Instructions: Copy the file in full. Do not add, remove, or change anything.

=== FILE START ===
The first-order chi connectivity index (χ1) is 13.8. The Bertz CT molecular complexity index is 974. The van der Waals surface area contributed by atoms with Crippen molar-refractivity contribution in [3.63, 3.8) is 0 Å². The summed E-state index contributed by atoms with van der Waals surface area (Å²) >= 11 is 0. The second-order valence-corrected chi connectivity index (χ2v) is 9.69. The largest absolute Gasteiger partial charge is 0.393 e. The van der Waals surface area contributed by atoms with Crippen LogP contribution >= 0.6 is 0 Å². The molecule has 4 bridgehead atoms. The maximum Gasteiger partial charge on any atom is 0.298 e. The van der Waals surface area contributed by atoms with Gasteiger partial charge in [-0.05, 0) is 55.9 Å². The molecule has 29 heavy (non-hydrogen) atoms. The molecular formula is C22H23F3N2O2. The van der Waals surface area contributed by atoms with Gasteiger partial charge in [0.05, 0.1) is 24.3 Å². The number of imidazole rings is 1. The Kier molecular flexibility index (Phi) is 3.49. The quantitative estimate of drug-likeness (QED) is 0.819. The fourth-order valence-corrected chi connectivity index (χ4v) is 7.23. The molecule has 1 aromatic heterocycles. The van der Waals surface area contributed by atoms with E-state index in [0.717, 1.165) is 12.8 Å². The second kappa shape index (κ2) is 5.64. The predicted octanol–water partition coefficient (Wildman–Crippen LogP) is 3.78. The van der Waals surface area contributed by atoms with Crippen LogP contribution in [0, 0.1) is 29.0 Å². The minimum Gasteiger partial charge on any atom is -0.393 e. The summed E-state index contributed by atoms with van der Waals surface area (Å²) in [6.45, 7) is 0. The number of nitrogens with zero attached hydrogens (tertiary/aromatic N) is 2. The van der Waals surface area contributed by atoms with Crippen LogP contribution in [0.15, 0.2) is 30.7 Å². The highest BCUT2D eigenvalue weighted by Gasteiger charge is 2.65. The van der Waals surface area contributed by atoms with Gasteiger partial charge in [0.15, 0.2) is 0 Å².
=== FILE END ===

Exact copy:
The first-order chi connectivity index (χ1) is 13.8. The Bertz CT molecular complexity index is 974. The van der Waals surface area contributed by atoms with Crippen molar-refractivity contribution in [3.63, 3.8) is 0 Å². The summed E-state index contributed by atoms with van der Waals surface area (Å²) >= 11 is 0. The second-order valence-corrected chi connectivity index (χ2v) is 9.69. The largest absolute Gasteiger partial charge is 0.393 e. The van der Waals surface area contributed by atoms with Crippen LogP contribution >= 0.6 is 0 Å². The molecule has 4 bridgehead atoms. The maximum Gasteiger partial charge on any atom is 0.298 e. The van der Waals surface area contributed by atoms with Gasteiger partial charge in [-0.05, 0) is 55.9 Å². The molecule has 29 heavy (non-hydrogen) atoms. The molecular formula is C22H23F3N2O2. The van der Waals surface area contributed by atoms with Gasteiger partial charge in [0.05, 0.1) is 24.3 Å². The number of imidazole rings is 1. The Kier molecular flexibility index (Phi) is 3.49. The quantitative estimate of drug-likeness (QED) is 0.819. The fourth-order valence-corrected chi connectivity index (χ4v) is 7.23. The molecule has 1 aromatic heterocycles. The van der Waals surface area contributed by atoms with E-state index in [0.717, 1.165) is 12.8 Å². The second kappa shape index (κ2) is 5.64. The predicted octanol–water partition coefficient (Wildman–Crippen LogP) is 3.78. The van der Waals surface area contributed by atoms with Crippen LogP contribution in [0, 0.1) is 29.0 Å². The minimum Gasteiger partial charge on any atom is -0.393 e. The summed E-state index contributed by atoms with van der Waals surface area (Å²) in [6.45, 7) is 0. The number of nitrogens with zero attached hydrogens (tertiary/aromatic N) is 2. The van der Waals surface area contributed by atoms with Crippen LogP contribution in [0.15, 0.2) is 30.7 Å². The highest BCUT2D eigenvalue weighted by Gasteiger charge is 2.65. The van der Waals surface area contributed by atoms with Gasteiger partial charge in [0.15, 0.2) is 0 Å².